# NavList:

## A Community Devoted to the Preservation and Practice of Celestial Navigation and Other Methods of Traditional Wayfinding

**Re: Easy Lunars**

**From:**Ken Muldrew

**Date:**2004 May 3, 17:14 -0600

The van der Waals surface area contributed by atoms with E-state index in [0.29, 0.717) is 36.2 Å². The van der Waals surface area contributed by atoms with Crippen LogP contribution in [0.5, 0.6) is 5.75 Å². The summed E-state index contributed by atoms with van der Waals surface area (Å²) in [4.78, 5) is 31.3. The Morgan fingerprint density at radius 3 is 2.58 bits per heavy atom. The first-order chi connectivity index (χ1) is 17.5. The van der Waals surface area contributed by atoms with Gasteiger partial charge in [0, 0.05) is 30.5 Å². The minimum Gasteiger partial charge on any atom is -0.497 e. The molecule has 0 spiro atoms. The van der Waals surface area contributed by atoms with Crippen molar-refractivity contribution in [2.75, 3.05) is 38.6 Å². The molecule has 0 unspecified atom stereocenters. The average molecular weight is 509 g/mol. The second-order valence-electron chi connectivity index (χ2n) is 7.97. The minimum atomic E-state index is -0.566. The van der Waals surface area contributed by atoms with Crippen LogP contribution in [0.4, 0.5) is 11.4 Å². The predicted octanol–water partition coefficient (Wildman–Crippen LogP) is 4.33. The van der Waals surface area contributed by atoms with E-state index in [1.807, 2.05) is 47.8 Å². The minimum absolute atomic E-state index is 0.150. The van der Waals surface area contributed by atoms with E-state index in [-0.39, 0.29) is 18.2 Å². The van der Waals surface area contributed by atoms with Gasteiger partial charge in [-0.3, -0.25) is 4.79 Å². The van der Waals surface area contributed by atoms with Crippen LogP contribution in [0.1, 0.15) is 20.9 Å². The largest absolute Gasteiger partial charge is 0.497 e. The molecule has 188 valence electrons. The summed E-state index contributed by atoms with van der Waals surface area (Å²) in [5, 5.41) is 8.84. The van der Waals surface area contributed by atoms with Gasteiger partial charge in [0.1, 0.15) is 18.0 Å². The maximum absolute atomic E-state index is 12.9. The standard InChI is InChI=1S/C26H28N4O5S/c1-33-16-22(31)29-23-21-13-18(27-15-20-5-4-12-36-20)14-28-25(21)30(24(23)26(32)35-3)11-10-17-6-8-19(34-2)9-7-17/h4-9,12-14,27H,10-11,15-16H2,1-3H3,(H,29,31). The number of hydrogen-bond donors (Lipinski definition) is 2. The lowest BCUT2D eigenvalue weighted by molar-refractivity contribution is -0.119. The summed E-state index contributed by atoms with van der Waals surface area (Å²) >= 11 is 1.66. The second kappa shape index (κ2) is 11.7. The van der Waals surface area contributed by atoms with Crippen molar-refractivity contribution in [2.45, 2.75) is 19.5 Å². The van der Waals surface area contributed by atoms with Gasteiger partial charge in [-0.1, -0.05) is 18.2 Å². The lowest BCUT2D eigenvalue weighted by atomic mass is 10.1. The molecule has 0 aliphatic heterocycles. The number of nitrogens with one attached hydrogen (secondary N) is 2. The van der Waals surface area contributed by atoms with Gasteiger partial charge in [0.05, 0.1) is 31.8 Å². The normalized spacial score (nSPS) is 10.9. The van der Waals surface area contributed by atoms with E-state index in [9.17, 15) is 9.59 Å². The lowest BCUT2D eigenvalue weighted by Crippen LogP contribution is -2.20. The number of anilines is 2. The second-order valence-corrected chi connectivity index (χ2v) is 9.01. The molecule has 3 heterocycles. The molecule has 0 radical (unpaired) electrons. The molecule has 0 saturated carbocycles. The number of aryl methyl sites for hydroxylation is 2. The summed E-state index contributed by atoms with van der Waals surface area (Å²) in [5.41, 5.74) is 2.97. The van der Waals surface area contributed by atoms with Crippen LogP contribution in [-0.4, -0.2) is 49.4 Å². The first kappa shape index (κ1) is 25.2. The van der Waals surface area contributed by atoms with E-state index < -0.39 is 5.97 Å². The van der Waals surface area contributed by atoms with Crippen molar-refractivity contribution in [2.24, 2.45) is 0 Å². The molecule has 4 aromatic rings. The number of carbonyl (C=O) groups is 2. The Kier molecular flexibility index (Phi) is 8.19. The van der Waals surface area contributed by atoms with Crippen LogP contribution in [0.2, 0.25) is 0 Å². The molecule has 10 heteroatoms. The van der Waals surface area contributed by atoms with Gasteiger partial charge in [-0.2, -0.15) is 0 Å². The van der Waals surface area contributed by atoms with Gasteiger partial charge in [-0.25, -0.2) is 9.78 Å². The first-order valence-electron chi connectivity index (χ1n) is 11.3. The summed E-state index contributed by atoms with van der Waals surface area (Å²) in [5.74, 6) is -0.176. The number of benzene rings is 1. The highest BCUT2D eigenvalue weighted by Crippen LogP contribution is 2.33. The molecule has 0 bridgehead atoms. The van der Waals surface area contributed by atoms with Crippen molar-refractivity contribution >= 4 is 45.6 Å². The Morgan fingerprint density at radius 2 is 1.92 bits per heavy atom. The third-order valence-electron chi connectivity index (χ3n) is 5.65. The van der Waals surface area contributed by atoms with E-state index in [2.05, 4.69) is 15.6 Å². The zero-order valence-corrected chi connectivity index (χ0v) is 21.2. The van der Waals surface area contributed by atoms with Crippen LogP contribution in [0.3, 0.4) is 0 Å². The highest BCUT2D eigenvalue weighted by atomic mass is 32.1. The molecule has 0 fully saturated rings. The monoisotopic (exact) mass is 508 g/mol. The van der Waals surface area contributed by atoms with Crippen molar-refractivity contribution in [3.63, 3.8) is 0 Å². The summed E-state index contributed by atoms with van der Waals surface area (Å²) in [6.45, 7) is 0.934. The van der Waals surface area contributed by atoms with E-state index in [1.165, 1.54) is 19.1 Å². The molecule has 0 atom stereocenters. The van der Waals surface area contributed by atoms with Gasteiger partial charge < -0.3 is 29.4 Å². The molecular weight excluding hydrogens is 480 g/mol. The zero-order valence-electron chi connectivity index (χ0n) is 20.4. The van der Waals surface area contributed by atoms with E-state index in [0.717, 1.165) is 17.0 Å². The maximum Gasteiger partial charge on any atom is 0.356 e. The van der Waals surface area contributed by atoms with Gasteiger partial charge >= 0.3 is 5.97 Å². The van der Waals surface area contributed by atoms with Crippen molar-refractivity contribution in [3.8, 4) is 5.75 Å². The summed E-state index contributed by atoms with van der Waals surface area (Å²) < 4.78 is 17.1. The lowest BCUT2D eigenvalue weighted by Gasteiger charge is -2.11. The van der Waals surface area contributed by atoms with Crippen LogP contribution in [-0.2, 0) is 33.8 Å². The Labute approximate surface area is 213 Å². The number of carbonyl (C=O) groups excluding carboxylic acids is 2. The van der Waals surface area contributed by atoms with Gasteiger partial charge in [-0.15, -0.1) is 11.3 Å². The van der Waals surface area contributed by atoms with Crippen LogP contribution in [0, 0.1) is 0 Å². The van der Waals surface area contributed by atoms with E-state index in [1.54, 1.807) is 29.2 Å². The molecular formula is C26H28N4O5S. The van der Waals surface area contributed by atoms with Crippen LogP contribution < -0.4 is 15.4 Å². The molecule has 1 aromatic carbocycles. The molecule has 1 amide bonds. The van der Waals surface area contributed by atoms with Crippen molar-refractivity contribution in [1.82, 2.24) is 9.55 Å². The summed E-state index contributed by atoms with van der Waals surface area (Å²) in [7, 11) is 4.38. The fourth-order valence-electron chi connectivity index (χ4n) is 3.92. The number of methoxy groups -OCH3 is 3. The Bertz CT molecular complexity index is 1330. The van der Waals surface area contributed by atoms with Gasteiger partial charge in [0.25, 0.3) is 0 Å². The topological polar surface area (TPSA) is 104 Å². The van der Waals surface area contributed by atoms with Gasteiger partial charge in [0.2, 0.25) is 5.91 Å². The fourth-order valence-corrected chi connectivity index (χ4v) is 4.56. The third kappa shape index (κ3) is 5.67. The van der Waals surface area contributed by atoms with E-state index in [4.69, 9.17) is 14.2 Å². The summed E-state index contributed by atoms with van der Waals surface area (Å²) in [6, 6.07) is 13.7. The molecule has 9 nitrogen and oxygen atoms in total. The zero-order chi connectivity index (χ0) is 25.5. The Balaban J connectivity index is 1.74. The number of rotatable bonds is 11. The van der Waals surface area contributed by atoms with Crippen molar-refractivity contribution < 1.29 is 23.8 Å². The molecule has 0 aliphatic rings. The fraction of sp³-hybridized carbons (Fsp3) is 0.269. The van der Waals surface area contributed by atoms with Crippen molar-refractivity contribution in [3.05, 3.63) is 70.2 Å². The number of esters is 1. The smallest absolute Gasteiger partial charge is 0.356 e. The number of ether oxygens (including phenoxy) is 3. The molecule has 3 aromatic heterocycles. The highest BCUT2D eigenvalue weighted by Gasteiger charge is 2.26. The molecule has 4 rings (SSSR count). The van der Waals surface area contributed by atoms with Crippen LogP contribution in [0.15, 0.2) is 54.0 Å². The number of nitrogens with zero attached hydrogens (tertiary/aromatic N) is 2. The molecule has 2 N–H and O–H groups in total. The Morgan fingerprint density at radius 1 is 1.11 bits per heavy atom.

On 3 May 2004 at 18:16, Frank Reed wrote: > George also wrote: > "I don't know anything about Witchell's method" > > > I bet you do, but you don't recognize it by name. You've got an old > copy of Norie, don't you? If not, hit that link on the Mystic Seaport > library web site. It's "Method III" in Norie, if I remember correctly. > It's also in Moore and Bowditch. In case anyone is interested, here is Witchell's method from Moore: Witchell's Approximate Method for Clearing Lunar Distances: From Moore - New Practical Navigator, 1798 First add the sun or star's and moon's apparent altitudes together, and take half the sum; then subtract the less from the greater, and take half the difference; then add together: The cotan of half the sum, The tan of half the difference, and The cotan of half the apparent distance, Their sum, rejecting 20 in the index, will be the log tan of an angle A. Second, when the sun or star's altitude is greater than the moon's, take the difference between A and half the apparent distance, but if less, take their sum, then add together: The cotan of this sum or difference, The cotan of the sun or star's apparent altitude, and The proportional log of the correction of the sun or star's altitude; Their sum, rejecting 20 in the index, will be the proportional log of the 1st correction. Third, if the sum of A and half the apparent distance was taken in the last article, take now their difference; but if their difference, take now their sum. Then add together: The cotan of their sum or difference, The cotan of the moon's apparent altitude, and The proportional log of the correction of the moon's apparent altitude. Their sum, rejecting 20 in the index, will be the proportional log of the 2nd correction. Fourth, when A is less than half the apparent distance, the 1st correction must be added to, and the 2nd correction subtracted from the apparent distance; but when A is greater, their sum must be added to the apparent distance, when the sun or star's altitude is less than the moon's; but when the moon's altitude is less, their sum must be subtracted to give the corrected distance. Fifth, in table X, look for this last corrected distance in the top column, and the correction of the moon's altitude in the left-hand side column; take out the number of seconds that stand under the former and opposite to the latter. Look again in the same table for the corrected distance in the top column, and the principal effect of the moon's parallax in the left hand side column, and take out the number of seconds that stand under the former and opposite the latter. The difference between these 2 numbers must be added to the corrected distance if less than 90?, but subtracted from it if more than 90?; the sum or difference will be the true distance. [From Maskelyne's Tables Requisite: Table X. Numbers to be subtracted from the Logarithms in Table IX, when the Moon's Distance from the Sun is observed. Table XI. Numbers to be subtracted from the Logarithms in Table IX, when the Moon's Distance from a Star is observed.] > And (of Thompson's method) George wrote: > "This method adds three correction terms to the observed distance to > clear it, just as Frank's method does. But his method appears to > differ more from Frank's than he implies. From my limited > understanding (it's all rather obscure) it appears that the first two > of Thomson's terms relate only to the corrections due to Moon > parallax" etc. > > > It's just book-keeping. The differences among the various series > methods usually amount to deciding how much of the altitude correction > to "fold into" the calculation of the A and B factors. Jan Kalidova has written about Thomson's method (you should be able to find it by searching the NavL website). It appears this method is unique in that Thomson cleared thousands of lunars using approximate (1st term only, I think) and rigorous methods and created a table to find the difference between the two for virtually any condition. > And just to repeat for anyone who made it to the bottom of this post: > Lunars are Easy! Now get out there and shoot some... As an aside I'd like to thank Frank for his first post in this thread. After reading it I stopped trying to get the star onto the moon "live" and instead used both hands to steady the sextant while rocking. It improved my accuracy by an order of magnitude (down to 0.1' for three lunars this past weekend). I'm starting to believe this technique could work for land navigation (although it still seems pretty unlikely on a boat). ;-) \----------------------------+---------------------------------+ o_, O_/ \ Ken Muldrew, PhD | Voice: (403) 220-5976 | <\__/7 <\__ \ Dept. of Cell Biology | Fax: (403) 270-0617 | | / "\ L | University of Calgary | kmuldrew{at}acs.ucalgary.ca | / / < +-----------------------+---------------------------------+ / / Morning coffee recapitulate phylogeny L/